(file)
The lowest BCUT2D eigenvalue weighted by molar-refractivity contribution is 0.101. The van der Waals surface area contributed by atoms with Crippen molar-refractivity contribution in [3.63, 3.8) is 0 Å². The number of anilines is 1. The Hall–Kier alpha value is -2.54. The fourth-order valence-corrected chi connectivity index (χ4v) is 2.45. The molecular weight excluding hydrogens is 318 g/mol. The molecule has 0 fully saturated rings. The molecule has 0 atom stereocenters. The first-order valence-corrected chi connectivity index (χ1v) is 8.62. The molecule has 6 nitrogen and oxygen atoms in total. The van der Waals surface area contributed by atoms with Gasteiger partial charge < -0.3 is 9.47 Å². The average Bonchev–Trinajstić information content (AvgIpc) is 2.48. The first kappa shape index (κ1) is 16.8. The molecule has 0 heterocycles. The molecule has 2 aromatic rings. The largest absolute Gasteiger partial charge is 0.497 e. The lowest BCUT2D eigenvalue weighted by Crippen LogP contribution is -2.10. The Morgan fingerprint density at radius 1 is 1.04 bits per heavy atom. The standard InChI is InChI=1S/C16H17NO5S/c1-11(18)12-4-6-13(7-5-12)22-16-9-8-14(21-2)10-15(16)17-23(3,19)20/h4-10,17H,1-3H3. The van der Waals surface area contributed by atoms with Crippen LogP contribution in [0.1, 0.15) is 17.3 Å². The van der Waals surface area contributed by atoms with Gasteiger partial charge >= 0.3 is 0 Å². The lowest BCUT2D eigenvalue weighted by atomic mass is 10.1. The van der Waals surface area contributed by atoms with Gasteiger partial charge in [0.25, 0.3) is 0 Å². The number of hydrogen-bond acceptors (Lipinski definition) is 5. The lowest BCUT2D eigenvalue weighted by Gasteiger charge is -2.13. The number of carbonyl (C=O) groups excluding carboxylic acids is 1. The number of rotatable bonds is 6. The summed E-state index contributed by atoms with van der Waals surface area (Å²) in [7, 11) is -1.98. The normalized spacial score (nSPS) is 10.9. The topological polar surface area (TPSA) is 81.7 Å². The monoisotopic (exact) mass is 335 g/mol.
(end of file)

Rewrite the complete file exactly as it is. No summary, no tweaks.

The lowest BCUT2D eigenvalue weighted by molar-refractivity contribution is 0.101. The van der Waals surface area contributed by atoms with Crippen molar-refractivity contribution in [3.63, 3.8) is 0 Å². The number of anilines is 1. The Hall–Kier alpha value is -2.54. The fourth-order valence-corrected chi connectivity index (χ4v) is 2.45. The molecular weight excluding hydrogens is 318 g/mol. The molecule has 0 fully saturated rings. The molecule has 0 atom stereocenters. The first-order valence-corrected chi connectivity index (χ1v) is 8.62. The molecule has 6 nitrogen and oxygen atoms in total. The van der Waals surface area contributed by atoms with Gasteiger partial charge < -0.3 is 9.47 Å². The average Bonchev–Trinajstić information content (AvgIpc) is 2.48. The first kappa shape index (κ1) is 16.8. The molecule has 0 heterocycles. The molecule has 2 aromatic rings. The largest absolute Gasteiger partial charge is 0.497 e. The lowest BCUT2D eigenvalue weighted by Crippen LogP contribution is -2.10. The Morgan fingerprint density at radius 1 is 1.04 bits per heavy atom. The standard InChI is InChI=1S/C16H17NO5S/c1-11(18)12-4-6-13(7-5-12)22-16-9-8-14(21-2)10-15(16)17-23(3,19)20/h4-10,17H,1-3H3. The van der Waals surface area contributed by atoms with Crippen LogP contribution in [0.1, 0.15) is 17.3 Å². The van der Waals surface area contributed by atoms with Gasteiger partial charge >= 0.3 is 0 Å². The lowest BCUT2D eigenvalue weighted by atomic mass is 10.1. The van der Waals surface area contributed by atoms with Gasteiger partial charge in [0.25, 0.3) is 0 Å². The number of hydrogen-bond acceptors (Lipinski definition) is 5. The lowest BCUT2D eigenvalue weighted by Gasteiger charge is -2.13. The number of carbonyl (C=O) groups excluding carboxylic acids is 1. The number of rotatable bonds is 6. The summed E-state index contributed by atoms with van der Waals surface area (Å²) in [7, 11) is -1.98. The normalized spacial score (nSPS) is 10.9. The topological polar surface area (TPSA) is 81.7 Å². The monoisotopic (exact) mass is 335 g/mol.